Now that Speaker Boehner is stepping out of the picture, we can expect even more slash and burn tactics from the House, promoted with truly alarming language. But more dangerous, in my view, is the way already familiar language will be hijacked to fit the Right’s agenda. For example, not too long ago I noticed an op-ed in our local paper, the San Francisco Chronicle, entitled “Corporate welfare is killing our economy.” Now “corporate welfare” has long been a standard target of progressives and liberals, and by this term we have always meant the way big oil and big guns (the military industrial complex) manage to get huge federal subsidies paid for with our tax dollars. But in this 8.20.15 op-ed a funny thing happened to the meaning of the term “corporate welfare.” In a list of what that word includes, suddenly the word “regulations” also appears. Next a familiar name pops up: the Right wing Cato Institute, as a source of statistics on how much “business subsidies” cost the taxpayer. And then comes the real gotcha: Warren Buffett quoted as criticizing wind turbines for not making business sense. So now the attack on “corporate welfare” and “business subsidies” is also aimed at incentives to grow the fledgling green energy industries we need so desperately, as climate chaos hovers over all of us.
But there was, surprisingly enough, even more. In the next paragraph I was astonished to see the author, Chris Rufer, attack the idea of having business or professional licenses, such as the ones for hairdressers or caregivers, as too much regulation. I don’t know about you, but I certainly don’t want to patronize an unlicensed personal care provider myself. And I bet you don’t either. Finally the writer of this sneaky piece put his cards on the table by going into hypocritical praise of the Koch brothers for opposing “government-sponsored favoritism” and “leading by example even when it benefits them.” Of course it is well-known that the Kochs have gotten a lot of government corporate welfare, and what the author is praising them for is just “explicitly criticizing it.” As the saying goes, talk is cheap.
So do we just shrug and say, “it’s the Kochs at it again!”? No, we’d better not. Because this cooptation of our frame and supporting ideas by the Kochs and their henchmen is even more dangerous than the Bush administration’s happy talk “Orwellian language” that George Lakoff used to write so much about back in the day. Why? Because it will mislead people who are not paying attention to the details. That this tactic is quite deliberate is shown by a quote in a Mother Jones piece published December 8,2014, to the effect that the Kochs felt they lost in 2012 because “the Left had a superior messaging strategy.” Even worse, now the Kochs are boldly and openly putting their own names on our kidnapped, brainwashed frame, as if they invented it themselves.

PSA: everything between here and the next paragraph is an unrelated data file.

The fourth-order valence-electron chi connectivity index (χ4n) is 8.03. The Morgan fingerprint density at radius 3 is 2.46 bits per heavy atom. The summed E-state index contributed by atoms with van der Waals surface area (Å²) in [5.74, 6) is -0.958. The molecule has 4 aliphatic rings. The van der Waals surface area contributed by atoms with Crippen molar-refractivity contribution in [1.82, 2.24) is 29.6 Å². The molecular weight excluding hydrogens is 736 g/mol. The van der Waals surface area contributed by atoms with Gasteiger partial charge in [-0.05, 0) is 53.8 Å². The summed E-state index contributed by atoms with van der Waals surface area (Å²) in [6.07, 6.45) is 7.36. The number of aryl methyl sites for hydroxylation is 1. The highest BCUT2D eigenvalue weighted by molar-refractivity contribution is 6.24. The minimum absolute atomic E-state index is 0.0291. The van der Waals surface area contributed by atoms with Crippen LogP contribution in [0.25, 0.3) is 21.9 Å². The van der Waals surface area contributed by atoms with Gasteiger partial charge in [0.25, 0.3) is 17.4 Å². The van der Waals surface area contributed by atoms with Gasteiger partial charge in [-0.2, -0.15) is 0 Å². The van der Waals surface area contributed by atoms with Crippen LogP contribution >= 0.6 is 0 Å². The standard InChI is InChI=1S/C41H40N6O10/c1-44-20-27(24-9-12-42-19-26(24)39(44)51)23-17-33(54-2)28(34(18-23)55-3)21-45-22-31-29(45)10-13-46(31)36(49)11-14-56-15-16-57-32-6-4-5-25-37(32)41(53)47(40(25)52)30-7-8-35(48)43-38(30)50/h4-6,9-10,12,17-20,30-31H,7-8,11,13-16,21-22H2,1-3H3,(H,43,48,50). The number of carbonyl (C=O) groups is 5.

But as Kenneth Boulding famously said, hypocrisy means opportunity (for us). If the Kochs are even a little serious about attacking corporate welfare in our sense of the word, maybe we can goad them to act as well as talk. If they push the frame too far into libertarian territory, we can expose them. If you want things to change in America, don’t be David with Goliath, get your own Goliath. After all, the reason we have safety belts in cars today is that the insurance industry took on a very reluctant Detroit. They forced the automakers to put safety belts into every car.
So Brothers Koch, let’s see you do something real, not just talk. Some people say you are now the biggest player in American politics, and maybe even on the correct side about criminal justice reform (does that include being against the extremely wasteful and destructive private prison lobby?). So Messrs. Koch, can you beat back the other big oil lobbies feeding at the taxpayer trough, without gutting needed government support for the fledgling clean energy companies of the future or the health and safety protections we all need? We know you want to stop anything that protects our planet’s ecosphere, the one we all depend on for life itself, in defiance of the Pope and common sense, because you are in the oil business too.
But we can keep making that point ourselves. Let’s see the Kochs step up and stop taking government subsidies themselves . Then they can stop the subsidies to the rest of big oil. Let’s see them do something besides fund crackpot politicians the whole world laughs at. As for us, we need to keep vigilant about their hijack ploy of kidnaping and/brainwashing our frames. Call it wherever you see it, loud and clear. “Real corporate welfare = taxpayer $ in big oil pockets.” Et cetara. The Kochs’ new frame game is much more serious than all of their political donations and polluting industries put together—it pollutes the public mind.
Susan C. Strong, Ph.D., is the Founder and Executive Director of The Metaphor Project, http://www.metaphorproject.org, and author of our new book, Move Our Message: How to Get America’s Ear. The Metaphor Project has been helping progressives mainstream their messages since 1997. Follow Susan on Twitter @SusanCStrong.
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